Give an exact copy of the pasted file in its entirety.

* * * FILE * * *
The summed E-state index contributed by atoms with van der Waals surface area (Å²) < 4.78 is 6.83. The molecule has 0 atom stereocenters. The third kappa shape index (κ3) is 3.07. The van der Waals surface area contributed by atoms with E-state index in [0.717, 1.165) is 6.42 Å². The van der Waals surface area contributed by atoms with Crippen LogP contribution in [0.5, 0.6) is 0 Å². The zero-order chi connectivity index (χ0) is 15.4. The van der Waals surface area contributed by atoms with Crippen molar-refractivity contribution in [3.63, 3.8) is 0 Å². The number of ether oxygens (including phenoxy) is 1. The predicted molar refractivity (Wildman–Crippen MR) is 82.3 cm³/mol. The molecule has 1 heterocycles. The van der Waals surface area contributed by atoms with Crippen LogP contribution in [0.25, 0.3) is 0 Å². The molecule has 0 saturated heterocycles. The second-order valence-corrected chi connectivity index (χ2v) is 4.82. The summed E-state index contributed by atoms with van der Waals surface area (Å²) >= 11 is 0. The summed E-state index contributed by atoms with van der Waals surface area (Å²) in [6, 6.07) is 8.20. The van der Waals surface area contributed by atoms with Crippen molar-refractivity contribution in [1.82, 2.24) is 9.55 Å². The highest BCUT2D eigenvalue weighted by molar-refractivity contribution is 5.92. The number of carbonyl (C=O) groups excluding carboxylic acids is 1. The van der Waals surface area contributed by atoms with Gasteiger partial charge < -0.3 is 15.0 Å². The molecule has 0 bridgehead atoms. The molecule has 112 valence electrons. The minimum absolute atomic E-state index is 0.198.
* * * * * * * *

The summed E-state index contributed by atoms with van der Waals surface area (Å²) < 4.78 is 6.83. The molecule has 0 atom stereocenters. The third kappa shape index (κ3) is 3.07. The van der Waals surface area contributed by atoms with E-state index in [0.717, 1.165) is 6.42 Å². The van der Waals surface area contributed by atoms with Crippen LogP contribution in [0.5, 0.6) is 0 Å². The zero-order chi connectivity index (χ0) is 15.4. The van der Waals surface area contributed by atoms with Crippen molar-refractivity contribution in [3.63, 3.8) is 0 Å². The number of ether oxygens (including phenoxy) is 1. The predicted molar refractivity (Wildman–Crippen MR) is 82.3 cm³/mol. The molecule has 1 heterocycles. The van der Waals surface area contributed by atoms with Crippen LogP contribution in [0.25, 0.3) is 0 Å². The molecule has 0 saturated heterocycles. The second-order valence-corrected chi connectivity index (χ2v) is 4.82. The summed E-state index contributed by atoms with van der Waals surface area (Å²) >= 11 is 0. The summed E-state index contributed by atoms with van der Waals surface area (Å²) in [6, 6.07) is 8.20. The van der Waals surface area contributed by atoms with Crippen molar-refractivity contribution in [1.82, 2.24) is 9.55 Å². The highest BCUT2D eigenvalue weighted by molar-refractivity contribution is 5.92. The number of carbonyl (C=O) groups excluding carboxylic acids is 1. The van der Waals surface area contributed by atoms with Gasteiger partial charge < -0.3 is 15.0 Å². The molecule has 0 bridgehead atoms. The molecule has 112 valence electrons. The minimum absolute atomic E-state index is 0.198.